Taxpayers 'Treated Like Cash Dispensers' Over Test and Trace: Commons Watchdog 

Peter Russell

March 10, 2021

Taxpayers have been treated like a bank cash machine to pay for the "huge expense" of a test and trace system that has twice failed to prevent England going into lockdown during the pandemic, an influential Commons committee said.

A report by the Public Accounts Committee (PAC) called for the Government to set out a clear plan for testing and tracing and to bring the "staggering costs" of the system under control.

Up to November 2020 NHS Test & Trace (NHST&T) had spent £5.7 billion out of an allocated budget of £37 billion spread over 2 years.

The Department of Health and Social Care justified the cost to help break chains of transmission of the SARS-CoV-2 virus and to enable people to return to a normal way of life, the report acknowledged.

Between the service's inception in May 2020 and January 2021, daily UK testing capacity for COVID-19 increased from around 100,000 to over 800,000 tests. During this time NHST&T contacted more than 2.5 million people testing positive for COVID-19 in England and advised more than 4.5 million of their contacts to self-isolate.

Spending Has Been 'Unimaginable'

However, since NHST&T's creation, and despite the "unimaginable" scale of investment, there have been two more lockdowns, the PAC said.

The report questioned whether the service's contribution to reducing infection levels – as opposed to other measures introduced to tackle the pandemic – represented value for money.

For instance, NHST&T had never met the target to turn around all tests in face-to-face settings within 24 hours.

The Government should outline its future strategy for testing and tracing in the light of the rollout of COVID-19 vaccines, the PAC recommended.

"British taxpayers cannot be treated by Government like an ATM machine," commented Meg Hillier, the committee's chair.

The PAC report found that a major focus for NHST&T in early 2021 was the mass roll-out of rapid testing in different community settings. However, it found particular setbacks for the roll-out to schools.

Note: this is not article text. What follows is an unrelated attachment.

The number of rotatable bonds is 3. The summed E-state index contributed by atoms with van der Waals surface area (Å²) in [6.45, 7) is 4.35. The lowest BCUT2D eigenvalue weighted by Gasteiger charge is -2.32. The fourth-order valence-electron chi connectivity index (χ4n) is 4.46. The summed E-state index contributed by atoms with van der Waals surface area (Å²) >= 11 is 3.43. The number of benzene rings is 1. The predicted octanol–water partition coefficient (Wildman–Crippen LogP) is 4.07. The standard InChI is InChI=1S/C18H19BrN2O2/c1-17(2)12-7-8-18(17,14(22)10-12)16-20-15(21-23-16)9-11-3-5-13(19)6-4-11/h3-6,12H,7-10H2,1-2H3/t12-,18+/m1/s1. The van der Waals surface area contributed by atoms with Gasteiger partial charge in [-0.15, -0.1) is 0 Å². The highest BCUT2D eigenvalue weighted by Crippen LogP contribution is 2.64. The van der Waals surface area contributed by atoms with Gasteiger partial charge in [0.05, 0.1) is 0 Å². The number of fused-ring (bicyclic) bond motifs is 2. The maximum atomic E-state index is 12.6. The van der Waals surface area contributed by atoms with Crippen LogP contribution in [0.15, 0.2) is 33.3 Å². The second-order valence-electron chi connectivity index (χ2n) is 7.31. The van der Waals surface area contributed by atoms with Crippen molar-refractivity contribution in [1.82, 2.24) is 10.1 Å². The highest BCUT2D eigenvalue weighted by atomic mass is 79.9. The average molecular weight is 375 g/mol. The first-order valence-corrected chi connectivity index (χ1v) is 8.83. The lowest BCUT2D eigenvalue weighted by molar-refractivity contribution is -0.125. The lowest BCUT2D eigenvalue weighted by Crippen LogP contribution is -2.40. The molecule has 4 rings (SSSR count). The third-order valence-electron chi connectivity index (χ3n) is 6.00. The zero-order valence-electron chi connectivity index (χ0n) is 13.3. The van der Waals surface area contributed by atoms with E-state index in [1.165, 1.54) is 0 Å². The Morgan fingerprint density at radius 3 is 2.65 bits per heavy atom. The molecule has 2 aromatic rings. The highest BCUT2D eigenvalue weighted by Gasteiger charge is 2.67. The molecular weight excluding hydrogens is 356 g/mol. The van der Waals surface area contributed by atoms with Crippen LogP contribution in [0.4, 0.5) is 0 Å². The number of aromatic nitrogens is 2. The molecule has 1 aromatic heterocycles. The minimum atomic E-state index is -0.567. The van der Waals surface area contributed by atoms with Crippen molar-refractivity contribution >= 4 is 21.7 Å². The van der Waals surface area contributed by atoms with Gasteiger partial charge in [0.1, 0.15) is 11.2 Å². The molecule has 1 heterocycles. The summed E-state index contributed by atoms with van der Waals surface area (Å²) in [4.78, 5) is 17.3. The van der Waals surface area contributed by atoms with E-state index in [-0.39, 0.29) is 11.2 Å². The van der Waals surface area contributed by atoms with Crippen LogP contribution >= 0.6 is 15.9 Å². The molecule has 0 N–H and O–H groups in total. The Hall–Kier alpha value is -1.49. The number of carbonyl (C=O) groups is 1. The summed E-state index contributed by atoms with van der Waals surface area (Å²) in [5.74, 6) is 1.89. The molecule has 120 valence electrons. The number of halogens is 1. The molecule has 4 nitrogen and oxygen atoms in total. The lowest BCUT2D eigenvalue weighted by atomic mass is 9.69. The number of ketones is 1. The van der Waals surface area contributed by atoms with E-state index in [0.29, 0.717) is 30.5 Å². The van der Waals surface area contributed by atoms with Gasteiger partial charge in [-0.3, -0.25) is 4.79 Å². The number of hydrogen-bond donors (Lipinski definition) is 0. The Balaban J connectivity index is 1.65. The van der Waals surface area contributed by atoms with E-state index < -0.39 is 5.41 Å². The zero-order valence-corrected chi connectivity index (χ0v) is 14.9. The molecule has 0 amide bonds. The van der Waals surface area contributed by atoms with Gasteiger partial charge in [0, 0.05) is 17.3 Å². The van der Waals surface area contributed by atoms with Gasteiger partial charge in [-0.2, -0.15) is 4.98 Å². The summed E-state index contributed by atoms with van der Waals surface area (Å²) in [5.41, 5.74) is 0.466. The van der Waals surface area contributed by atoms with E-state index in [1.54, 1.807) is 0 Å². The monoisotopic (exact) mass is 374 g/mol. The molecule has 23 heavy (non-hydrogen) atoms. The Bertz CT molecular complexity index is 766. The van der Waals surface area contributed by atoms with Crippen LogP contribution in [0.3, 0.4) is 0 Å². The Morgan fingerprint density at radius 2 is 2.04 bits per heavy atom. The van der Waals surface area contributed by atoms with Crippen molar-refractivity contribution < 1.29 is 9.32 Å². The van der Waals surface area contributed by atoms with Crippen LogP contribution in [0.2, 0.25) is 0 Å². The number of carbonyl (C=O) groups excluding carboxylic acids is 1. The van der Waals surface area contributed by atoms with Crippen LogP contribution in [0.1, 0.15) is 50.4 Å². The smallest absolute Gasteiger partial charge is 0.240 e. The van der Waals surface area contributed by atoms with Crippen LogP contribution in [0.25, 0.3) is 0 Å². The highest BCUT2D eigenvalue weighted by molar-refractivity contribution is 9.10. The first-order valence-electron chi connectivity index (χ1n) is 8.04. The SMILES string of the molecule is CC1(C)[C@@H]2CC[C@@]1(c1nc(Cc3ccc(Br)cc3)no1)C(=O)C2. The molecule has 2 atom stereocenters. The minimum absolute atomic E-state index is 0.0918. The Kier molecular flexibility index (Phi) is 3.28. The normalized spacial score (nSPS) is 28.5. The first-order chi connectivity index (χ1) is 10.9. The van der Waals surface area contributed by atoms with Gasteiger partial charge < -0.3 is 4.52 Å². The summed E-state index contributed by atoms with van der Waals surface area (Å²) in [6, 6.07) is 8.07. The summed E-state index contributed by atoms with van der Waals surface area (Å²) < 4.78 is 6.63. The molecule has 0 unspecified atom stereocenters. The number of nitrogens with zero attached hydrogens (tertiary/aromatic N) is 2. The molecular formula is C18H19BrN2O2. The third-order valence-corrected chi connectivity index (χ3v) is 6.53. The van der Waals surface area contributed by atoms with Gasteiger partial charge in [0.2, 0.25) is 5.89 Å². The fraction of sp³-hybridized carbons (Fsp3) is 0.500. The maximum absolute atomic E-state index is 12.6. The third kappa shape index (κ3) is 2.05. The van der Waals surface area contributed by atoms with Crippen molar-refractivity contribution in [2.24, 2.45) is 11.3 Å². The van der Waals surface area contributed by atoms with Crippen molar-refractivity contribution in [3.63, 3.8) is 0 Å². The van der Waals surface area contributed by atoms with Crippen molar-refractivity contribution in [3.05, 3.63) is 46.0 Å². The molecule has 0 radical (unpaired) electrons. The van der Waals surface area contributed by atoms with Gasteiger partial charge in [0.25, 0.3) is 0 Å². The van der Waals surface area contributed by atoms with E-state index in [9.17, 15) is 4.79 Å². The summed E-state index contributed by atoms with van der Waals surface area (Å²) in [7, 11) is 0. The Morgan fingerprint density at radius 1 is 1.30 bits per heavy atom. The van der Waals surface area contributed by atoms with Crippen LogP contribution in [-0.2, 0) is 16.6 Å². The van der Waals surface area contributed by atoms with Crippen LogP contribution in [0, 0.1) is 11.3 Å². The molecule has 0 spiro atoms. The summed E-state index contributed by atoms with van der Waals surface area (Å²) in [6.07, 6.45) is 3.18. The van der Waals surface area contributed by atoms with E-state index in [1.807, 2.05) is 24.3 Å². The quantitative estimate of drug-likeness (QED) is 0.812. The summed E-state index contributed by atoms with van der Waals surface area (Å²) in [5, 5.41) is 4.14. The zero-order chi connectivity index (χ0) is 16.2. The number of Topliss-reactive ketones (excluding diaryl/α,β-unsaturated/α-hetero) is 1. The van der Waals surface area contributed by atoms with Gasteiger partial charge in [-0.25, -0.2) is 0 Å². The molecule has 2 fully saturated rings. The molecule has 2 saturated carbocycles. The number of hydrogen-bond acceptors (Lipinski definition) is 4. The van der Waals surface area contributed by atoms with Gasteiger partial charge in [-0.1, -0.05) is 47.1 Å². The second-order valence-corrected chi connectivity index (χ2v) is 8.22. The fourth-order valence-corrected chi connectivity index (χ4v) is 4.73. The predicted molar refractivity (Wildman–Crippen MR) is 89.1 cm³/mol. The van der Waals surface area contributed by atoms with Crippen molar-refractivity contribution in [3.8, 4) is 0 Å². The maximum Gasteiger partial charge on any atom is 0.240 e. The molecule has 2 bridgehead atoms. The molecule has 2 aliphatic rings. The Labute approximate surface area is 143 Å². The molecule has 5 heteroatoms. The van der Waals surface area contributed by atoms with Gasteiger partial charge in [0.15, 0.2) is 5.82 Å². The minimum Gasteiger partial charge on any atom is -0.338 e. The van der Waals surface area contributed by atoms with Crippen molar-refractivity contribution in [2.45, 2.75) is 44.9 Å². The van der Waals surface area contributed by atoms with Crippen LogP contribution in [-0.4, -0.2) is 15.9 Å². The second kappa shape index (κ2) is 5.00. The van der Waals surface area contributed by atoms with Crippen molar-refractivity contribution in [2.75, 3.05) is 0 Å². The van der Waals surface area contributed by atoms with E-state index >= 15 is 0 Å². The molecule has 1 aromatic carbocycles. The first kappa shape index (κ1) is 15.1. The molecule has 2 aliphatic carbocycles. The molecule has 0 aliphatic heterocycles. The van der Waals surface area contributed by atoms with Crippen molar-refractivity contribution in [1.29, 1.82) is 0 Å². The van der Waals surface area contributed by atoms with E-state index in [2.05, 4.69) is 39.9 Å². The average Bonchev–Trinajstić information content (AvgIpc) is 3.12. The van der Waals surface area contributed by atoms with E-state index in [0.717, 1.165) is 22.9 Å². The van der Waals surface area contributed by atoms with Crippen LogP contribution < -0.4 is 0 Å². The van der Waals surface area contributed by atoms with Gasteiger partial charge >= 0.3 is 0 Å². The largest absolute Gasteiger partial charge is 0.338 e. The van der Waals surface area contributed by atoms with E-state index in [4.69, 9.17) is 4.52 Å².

Expensive Consultancy

The DHSC and NHST&T were criticised for relying on sub-contractors to carry out its work.

There were 2300 consultants and contractors working for 73 different suppliers in NHST&T, at a cost of around £375 million up until the beginning of November 2020.

In evidence given to the committee in January this year, the DHSC estimated that the average cost for each consultant was about £1100 a day, up to a maximum of £6624 for some consultancy staff.

While NHST&T had to be set up and staffed at speed, it must now "wean itself off its persistent reliance on consultants", Ms Hillier urged.

“The £23 billion test and trace has cost us so far is about the annual budget of the Department for Transport. Test and Trace still continues to pay for consultants at £1000 a day.
“Yet despite the unimaginable resources thrown at this project Test and Trace cannot point to a measurable difference to the progress of the pandemic, and the promise on which this huge expense was justified - avoiding another lockdown – has been broken, twice," she said.

'Real Impact'

BMA Council Chair, Dr Chaand Nagpaul, said in a statement: "This report lays bare the huge failings of the Test and Trace system and the scandalous, eye-watering sums of money wasted on the unaccountable private sector as opposed to the public sector."

He added: "While not solely to blame, the ineffectiveness of Test and Trace has contributed to a higher number of cases, greater pressure on the NHS, and ultimately a higher death toll – now the highest in Europe."  

Commenting on the report, Baroness Dido Harding, interim executive chair of the National Institute for Health Protection, said: "NHS Test and Trace is essential in our fight against COVID-19 and regular testing is a vital tool to stop transmission as we cautiously ease restrictions. 

"Protecting communities and saving lives is always our first priority and every pound spent is contributing towards our efforts to keep people safe - with 80% of NHS Test and Trace’s budget spent on buying and carrying out coronavirus tests.

"After building a testing system from scratch, we have now carried out over 83 million coronavirus tests - more than any other comparable European country - and yesterday alone we conducted over 1.5 million tests. We are now rolling out regular rapid asymptomatic testing which is supporting children to go back to school, people to go to work, and visitors to see their loved ones in care homes.

"NHS Test and Trace has successfully reached 93.6% of the contacts of positive cases - with 98% being contacted within 24 hours, and the contact tracing service has already reached more than 9.1 million cases and contacts, making a real impact in breaking chains of transmission."


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